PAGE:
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I read a short story long ago about a team of men in a hollow container. They were forced to endlessly wring liquid from some type of fabric. But, whenever they managed any success, more moisture or humidity was added, or more fabric was added.

It was an exercise in futility. I was only 10-12 years old and have always remembered how the lone descriptor of the story yielded to his position of imprisonment and futility. I can't remember much more than that. It might have been a Cask of Amontillado type giving up to ones circumstances. Maybe I dreamt the whole thing. But, I know that I read it as part of a public school system or teachers attempt to make a very young child understand the bindings of the heart and mind of those without a choice.

I do remember that the dimensions of the enclosure, the amount of fabric and the impossibility of the task upon a dozen or so men, in cramped and humid space was impossible. Just as a bit of progress in drying the hanging fabric was made, more liquid or possibly more fabric was introduced.

I'd love to read it again some 45 years later. I have often wondered why a child was given this to read. I might find no meaning or no story after all of these years.

I've tried to forget about its probable symbolism, as Sisyphean if I've made the correct analogy. Of pushing a stone uphill.

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    While I agree this would be disturbing reading for a child, I also read this story at a similar age, and have a vague impression that it was from a school reading book.
    – arp
    Dec 26 '19 at 16:34
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+50

The Long Sheet by William Sansom. I read it in the anthology The Weird by Ann and Jeff VanderMeer. This anthology was published in 2011, but the story was written in 1941 so you could certainly have read it in the 1970s.

The story starts:

Have you ever wrung dry a wet cloth? Wrung it bone white dry – with only the grip of your fingers and the muscles of your arms? If you have done this, you will understand better the situation of the captives at Device Z when the warders set them the task of the long sheet.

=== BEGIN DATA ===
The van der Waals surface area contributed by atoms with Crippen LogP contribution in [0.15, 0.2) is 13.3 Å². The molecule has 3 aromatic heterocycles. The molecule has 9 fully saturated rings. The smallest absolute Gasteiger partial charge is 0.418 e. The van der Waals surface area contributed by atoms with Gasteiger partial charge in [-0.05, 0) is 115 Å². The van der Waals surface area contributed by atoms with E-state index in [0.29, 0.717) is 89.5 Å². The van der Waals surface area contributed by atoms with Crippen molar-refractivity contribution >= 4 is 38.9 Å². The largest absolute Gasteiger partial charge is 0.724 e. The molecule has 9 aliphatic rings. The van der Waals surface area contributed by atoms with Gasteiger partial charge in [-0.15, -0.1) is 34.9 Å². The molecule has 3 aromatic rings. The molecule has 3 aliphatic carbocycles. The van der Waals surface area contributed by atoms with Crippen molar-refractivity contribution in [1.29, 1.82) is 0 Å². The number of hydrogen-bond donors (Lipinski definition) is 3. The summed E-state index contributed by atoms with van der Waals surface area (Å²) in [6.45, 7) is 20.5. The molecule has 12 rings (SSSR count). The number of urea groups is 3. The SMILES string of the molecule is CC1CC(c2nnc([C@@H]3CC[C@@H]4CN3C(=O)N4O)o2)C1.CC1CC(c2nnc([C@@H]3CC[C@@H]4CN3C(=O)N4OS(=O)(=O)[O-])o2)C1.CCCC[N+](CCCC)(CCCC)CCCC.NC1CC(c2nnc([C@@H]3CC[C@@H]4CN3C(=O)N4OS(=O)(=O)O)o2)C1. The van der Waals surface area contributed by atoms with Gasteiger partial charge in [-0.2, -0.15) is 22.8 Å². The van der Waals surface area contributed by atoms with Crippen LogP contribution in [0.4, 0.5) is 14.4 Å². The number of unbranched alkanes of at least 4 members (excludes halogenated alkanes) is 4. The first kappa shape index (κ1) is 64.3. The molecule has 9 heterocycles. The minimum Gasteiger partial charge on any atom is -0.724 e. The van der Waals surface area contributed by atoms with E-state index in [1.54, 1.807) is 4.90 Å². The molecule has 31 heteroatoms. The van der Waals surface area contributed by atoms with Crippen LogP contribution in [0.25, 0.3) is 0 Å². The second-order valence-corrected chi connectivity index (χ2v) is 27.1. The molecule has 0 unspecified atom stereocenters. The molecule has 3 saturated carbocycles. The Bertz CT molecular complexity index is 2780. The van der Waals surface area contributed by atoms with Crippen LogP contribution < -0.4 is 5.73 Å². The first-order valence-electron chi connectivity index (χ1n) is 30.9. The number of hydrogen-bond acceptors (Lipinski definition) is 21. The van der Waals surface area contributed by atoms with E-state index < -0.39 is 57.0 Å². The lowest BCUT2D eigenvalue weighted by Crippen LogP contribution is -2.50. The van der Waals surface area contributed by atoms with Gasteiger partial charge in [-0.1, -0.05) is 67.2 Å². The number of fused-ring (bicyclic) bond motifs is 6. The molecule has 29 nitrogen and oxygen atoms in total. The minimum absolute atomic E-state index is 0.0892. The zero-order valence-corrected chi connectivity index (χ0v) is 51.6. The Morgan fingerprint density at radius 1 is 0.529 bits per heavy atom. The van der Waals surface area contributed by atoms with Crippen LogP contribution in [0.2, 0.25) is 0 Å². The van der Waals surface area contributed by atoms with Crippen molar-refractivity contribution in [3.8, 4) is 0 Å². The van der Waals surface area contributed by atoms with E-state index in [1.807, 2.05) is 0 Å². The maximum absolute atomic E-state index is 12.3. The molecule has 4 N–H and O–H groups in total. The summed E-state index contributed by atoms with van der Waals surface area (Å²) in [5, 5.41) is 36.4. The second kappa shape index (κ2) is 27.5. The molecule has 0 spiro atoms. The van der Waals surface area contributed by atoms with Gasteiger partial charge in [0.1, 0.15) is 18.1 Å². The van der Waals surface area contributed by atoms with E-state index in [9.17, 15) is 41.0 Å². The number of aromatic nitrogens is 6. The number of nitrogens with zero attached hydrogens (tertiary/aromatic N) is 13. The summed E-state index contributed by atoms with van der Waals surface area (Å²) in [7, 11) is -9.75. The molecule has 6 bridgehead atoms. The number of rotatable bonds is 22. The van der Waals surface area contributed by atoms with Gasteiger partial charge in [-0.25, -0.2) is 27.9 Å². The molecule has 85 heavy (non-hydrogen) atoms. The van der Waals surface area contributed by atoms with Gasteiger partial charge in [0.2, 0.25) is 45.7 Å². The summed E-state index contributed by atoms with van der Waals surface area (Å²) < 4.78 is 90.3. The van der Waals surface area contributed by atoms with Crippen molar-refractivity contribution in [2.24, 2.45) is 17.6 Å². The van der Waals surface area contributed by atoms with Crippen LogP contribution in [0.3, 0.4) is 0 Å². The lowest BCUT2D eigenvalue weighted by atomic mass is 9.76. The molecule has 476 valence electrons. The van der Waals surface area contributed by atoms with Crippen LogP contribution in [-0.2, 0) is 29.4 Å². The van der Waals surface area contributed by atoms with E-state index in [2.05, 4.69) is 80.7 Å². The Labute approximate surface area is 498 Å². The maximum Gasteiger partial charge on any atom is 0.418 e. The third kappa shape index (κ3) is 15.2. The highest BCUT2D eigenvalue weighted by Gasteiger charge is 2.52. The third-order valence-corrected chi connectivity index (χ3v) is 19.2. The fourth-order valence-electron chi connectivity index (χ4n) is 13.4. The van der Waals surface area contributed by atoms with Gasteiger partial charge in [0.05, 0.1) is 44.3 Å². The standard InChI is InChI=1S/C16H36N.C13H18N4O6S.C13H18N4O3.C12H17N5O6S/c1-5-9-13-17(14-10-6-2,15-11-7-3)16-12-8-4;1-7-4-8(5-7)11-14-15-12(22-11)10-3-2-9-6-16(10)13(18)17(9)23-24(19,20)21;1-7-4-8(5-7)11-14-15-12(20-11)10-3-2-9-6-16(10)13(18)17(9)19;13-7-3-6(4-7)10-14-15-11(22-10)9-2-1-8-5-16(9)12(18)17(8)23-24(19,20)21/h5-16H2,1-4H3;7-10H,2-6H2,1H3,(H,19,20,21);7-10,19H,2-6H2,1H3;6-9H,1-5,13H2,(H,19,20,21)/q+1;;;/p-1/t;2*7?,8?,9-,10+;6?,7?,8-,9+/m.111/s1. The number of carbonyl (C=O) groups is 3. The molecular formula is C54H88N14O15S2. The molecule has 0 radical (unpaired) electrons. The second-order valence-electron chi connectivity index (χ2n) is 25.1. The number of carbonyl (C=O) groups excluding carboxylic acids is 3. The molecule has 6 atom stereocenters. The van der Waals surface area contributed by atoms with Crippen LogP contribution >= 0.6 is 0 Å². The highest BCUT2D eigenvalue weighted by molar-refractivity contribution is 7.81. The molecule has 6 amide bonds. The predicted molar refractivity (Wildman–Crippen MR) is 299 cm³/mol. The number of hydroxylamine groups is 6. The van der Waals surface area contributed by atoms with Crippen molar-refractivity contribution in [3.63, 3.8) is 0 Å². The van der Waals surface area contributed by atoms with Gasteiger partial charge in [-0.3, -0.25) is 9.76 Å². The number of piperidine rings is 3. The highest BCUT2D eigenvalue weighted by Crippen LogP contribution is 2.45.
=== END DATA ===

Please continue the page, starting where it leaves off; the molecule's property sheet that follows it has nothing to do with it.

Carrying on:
You will remember how, having stretched the cloth between your hands, you begin by twisting one end – holding the other firm so that the water is corkscrewed from its hiding place. At first the water spurts out easily. But later you will find yourself screwing with both hands in different directions, whitening your knuckles, straining every fibre of your diaphragm – and all to extract the smallest drop of moisture! The muscle of your arm swells like an egg – yet the wet drop remains a pinhead! As you work the cloth will gradually change from a grey colour to the whiteness of dried bone. Yet even then the cloth will be wet! Still you will knot your muscles; still you will wrench away at the furtive damp. Then – at last! – you will believe the cloth to be dry…but in the next second the tip of a finger will quiver tragically as it touches some cold, hidden veil of damp clinging deep down in the interlaced threads.

Such, then, was the task of the captives.

The container the men are is described as:

They were placed in a long steel box of a room with no windows and no doors. The room was some six feet wide and six feet high; but it ran one hundred feet in length. It resembled thus a rectangular tunnel with no entrance and no exit.

It is, as you say, a very odd story. The point appears to be made in the final paragraphs when a group of the prisoners have finally managed to wring their cloth dry:

Gradually these people achieved their end. In spite of the steam, in spite of the saturated birds, in spite of the waterous contagion seeping through from the room of the defeated, in spite of the long hours and the heat and the squared horizon of rusting steel – their spirit prevailed and they achieved the purity they sought. One day, seven years later, the wet grey sheet dawned a bright white – dry as desert ivory, dry as marble dust.

They called up through the skylight to the warders. The grave faces appeared. Coldly the warders regarded the white sheet. There were nods of approbation.

‘Freedom?’ said the captives.

The guards brought out their great hoses and doused the white sheet sodden grey with a huge pressure of water.

‘You already have it,’ they answered. ‘Freedom lies in an attitude of the spirit. There is no other freedom.’ And the skylights silently closed.

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    That sounds very, very Russian. Dec 27 '19 at 1:55
  • @CTeegarden, more like French
    – user28434
    Dec 27 '19 at 12:10
  • I think the key lesson is that if you want to dry some fabric, probably don’t do that inside a windowless steel box. Oct 9 '20 at 14:26

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